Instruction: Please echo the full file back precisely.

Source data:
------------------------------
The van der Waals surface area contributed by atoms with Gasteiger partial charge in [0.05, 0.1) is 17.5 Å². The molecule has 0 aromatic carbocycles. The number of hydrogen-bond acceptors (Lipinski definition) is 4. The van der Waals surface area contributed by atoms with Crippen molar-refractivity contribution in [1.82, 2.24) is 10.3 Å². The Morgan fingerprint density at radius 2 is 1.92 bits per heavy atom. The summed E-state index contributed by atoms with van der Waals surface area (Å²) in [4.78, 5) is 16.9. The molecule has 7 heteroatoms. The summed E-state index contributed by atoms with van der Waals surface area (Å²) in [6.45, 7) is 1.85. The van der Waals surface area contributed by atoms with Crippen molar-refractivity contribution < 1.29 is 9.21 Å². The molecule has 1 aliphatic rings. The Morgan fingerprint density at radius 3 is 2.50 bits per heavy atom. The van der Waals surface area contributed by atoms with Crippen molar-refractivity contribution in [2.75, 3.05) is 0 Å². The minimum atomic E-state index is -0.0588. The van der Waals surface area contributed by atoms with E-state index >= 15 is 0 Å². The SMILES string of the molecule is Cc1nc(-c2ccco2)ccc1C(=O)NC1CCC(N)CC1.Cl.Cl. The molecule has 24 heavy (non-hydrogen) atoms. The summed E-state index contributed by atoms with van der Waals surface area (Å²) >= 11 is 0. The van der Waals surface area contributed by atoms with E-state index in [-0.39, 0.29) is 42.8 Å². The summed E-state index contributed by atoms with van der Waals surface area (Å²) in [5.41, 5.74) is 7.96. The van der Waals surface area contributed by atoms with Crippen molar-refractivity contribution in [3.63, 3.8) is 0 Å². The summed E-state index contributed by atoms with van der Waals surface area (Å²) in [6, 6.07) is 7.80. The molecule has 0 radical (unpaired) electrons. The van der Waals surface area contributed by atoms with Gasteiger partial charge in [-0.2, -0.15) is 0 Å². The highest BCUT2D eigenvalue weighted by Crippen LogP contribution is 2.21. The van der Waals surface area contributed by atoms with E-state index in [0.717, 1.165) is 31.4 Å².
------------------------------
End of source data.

The van der Waals surface area contributed by atoms with Gasteiger partial charge in [0.05, 0.1) is 17.5 Å². The molecule has 0 aromatic carbocycles. The number of hydrogen-bond acceptors (Lipinski definition) is 4. The van der Waals surface area contributed by atoms with Crippen molar-refractivity contribution in [1.82, 2.24) is 10.3 Å². The Morgan fingerprint density at radius 2 is 1.92 bits per heavy atom. The summed E-state index contributed by atoms with van der Waals surface area (Å²) in [4.78, 5) is 16.9. The molecule has 7 heteroatoms. The summed E-state index contributed by atoms with van der Waals surface area (Å²) in [6.45, 7) is 1.85. The van der Waals surface area contributed by atoms with Crippen molar-refractivity contribution < 1.29 is 9.21 Å². The molecule has 1 aliphatic rings. The Morgan fingerprint density at radius 3 is 2.50 bits per heavy atom. The van der Waals surface area contributed by atoms with Crippen molar-refractivity contribution in [2.75, 3.05) is 0 Å². The minimum atomic E-state index is -0.0588. The van der Waals surface area contributed by atoms with E-state index >= 15 is 0 Å². The SMILES string of the molecule is Cc1nc(-c2ccco2)ccc1C(=O)NC1CCC(N)CC1.Cl.Cl. The molecule has 24 heavy (non-hydrogen) atoms. The summed E-state index contributed by atoms with van der Waals surface area (Å²) >= 11 is 0. The van der Waals surface area contributed by atoms with E-state index in [-0.39, 0.29) is 42.8 Å². The summed E-state index contributed by atoms with van der Waals surface area (Å²) in [5.41, 5.74) is 7.96. The van der Waals surface area contributed by atoms with Crippen molar-refractivity contribution in [3.63, 3.8) is 0 Å². The summed E-state index contributed by atoms with van der Waals surface area (Å²) in [6, 6.07) is 7.80. The molecule has 0 radical (unpaired) electrons. The van der Waals surface area contributed by atoms with Gasteiger partial charge in [-0.2, -0.15) is 0 Å². The highest BCUT2D eigenvalue weighted by Crippen LogP contribution is 2.21. The van der Waals surface area contributed by atoms with E-state index in [0.717, 1.165) is 31.4 Å².